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Nine years after Larry H. Miller’s death, grandson Zane Miller still gets choked up when he thinks about how the man who raised him died “needlessly” at age 64. Utahns remember the car dealer for his business acumen and passion for his beloved Utah Jazz. But Zane says Larry, who was diagnosed with type 2 diabetes, didn’t share that same zeal for his personal health.
“I felt helpless when it came to his health,” said Zane, who remembers eating out with Larry as a teen. “I would order something healthy and skip getting soda in hopes of influencing him to do the same.”
But Larry didn’t take the hint.
“He wouldn’t listen until it was too late,” Zane said.
The Millers, led by matriarch Gail, are working to turn their tragedy into more than a mere cautionary tale but into a robust initiative that will help our state fight the rising, and increasingly alarming, diabetes epidemic. So far, 145,000 adults in Utah have been diagnosed with the disease – more than 7 percent of the population. And, in the U.S., an astounding 84 million adults already have prediabetes, meaning they are at increased risk of developing the full-blown illness. Disturbingly, 9 out of 10 people with prediabetes don’t know they have it.
The crisis is becoming so severe that health experts in our state can’t afford to simply wait at clinics hoping people show up for help. They’ve realized they need to go out into underserved communities to find people who can benefit from potentially life-saving resources.
That’s why the Larry H. and Gail Miller Family Foundation is teaming up with University of Utah Health to launch the three-year Driving Out Diabetes Initiative. In addition to funding new, innovative research and cutting-edge clinical programs designed to attack diabetes in novel ways, the proactive partnership will send a Wellness Bus — a 39-foot Winnebago — to Glendale, Kearns, South Salt Lake and Midvale for regular visits.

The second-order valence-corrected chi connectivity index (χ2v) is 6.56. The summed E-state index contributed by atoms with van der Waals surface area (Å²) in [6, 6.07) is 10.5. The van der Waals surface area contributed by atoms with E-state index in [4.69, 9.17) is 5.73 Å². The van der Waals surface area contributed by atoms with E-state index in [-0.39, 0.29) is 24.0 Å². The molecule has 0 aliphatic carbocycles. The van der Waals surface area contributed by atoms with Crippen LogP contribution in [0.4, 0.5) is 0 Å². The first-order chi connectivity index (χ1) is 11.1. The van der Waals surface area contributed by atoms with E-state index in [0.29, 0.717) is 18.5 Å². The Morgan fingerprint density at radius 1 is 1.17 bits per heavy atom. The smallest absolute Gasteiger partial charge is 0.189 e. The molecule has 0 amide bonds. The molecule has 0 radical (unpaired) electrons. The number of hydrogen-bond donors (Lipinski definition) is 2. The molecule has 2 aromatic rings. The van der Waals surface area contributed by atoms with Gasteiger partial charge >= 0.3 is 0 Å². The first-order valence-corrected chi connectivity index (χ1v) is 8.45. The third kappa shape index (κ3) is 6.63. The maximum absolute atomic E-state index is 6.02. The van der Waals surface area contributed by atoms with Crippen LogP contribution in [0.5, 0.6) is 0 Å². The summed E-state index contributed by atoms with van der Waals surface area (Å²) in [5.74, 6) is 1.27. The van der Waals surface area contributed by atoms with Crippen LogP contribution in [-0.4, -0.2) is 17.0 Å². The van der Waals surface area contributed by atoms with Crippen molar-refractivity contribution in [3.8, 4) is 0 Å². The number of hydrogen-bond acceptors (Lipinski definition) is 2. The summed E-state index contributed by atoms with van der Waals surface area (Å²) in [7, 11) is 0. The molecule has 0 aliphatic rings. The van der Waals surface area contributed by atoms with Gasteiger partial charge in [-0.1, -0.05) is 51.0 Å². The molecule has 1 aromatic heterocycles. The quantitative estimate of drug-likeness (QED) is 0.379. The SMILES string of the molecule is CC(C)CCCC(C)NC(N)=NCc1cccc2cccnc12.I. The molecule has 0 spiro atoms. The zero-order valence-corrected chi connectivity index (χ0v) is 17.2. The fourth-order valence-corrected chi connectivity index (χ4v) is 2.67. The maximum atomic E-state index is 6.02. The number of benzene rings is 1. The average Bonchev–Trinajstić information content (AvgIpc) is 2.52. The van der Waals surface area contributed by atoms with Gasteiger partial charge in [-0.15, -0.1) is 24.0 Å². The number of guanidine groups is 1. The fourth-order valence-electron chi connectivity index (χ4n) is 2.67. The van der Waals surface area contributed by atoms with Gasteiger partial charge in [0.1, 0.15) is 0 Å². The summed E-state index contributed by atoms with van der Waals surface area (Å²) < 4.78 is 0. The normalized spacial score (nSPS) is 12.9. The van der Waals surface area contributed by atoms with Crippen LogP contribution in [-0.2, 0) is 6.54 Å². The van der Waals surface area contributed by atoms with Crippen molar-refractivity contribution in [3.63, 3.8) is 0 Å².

Manned by two community health workers, a health coach and a driver, the Wellness Bus team will share knowledge, assess and support individual nutrition and exercise goals, and try to assist everyone who visits with connecting with a primary care provider in their neighborhood and other social services they may need. In addition, people suspected to be at-risk for diabetes will have access to free testing for blood sugar levels, cholesterol and other markers. The bus is not a medical clinic. Instead, its role is all about prevention and education, and, of course, about following up.
“It’s not a ‘one and done’ – people won’t just come on board one time to get some suggestions or set some goals without seeing us again,” said U of U Mobile Health Program Manager Nancy Ortiz, noting the bus will visit four designated spots each week. “We want to be there for the follow-up. We want them to be able to come back and tell us ‘I know I said I was going to do this small goal, and I wasn’t able to reach it.’ We’ll say ‘It’s OK. Let’s start again.’”
The Wellness Bus will seek out the people who need it most, including the uninsured and underinsured, people who are too busy or don’t have access to see a doctor, and individuals in high-risk groups such as Pacific Islanders, African Americans and Latinos. It will make its first stop in June.
“Even in a relatively healthy state like Utah, the diabetes epidemic and the potential epidemic of prediabetes is pretty significant, and no single health system or group can address this,” said U of U Health Chief Wellness Officer Robin Marcus, a member of the leadership team guiding the Driving Out Diabetes Initiative. “I think Gail Miller, her family and we at U of U Health understand that many people will not get the care they need unless we as a community come together and decide we’re going to do something.”
When it comes to curbing the epidemic, the clock is ticking. We already spend one out of every five health care dollars on diabetes, which is a leading cause of preventable blindness, heart disease, stroke, kidney failure and limb amputations.
While Zane laments the loss of Larry at a young age and misses cheering with him at Jazz games, he hopes his story spurs others to take action.
“Taking care of your health and preventing diabetes or getting it under control isn’t something to shrug off,” said Zane, who often wonders what it would be like if Larry were here today. “This [experience] taught me two important lessons. One: We should never give up no matter how tough things get. And two, despite his courage, none of it would’ve been necessary if he had taken his health seriously.”
Celebrate the launchand take a tour of the Wellness Bus with U of U Health and the Larry H. and Gail Miller Family Foundation on Monday, June 4, at 6-8 p.m., at the Vivint Smart Home Arena plaza.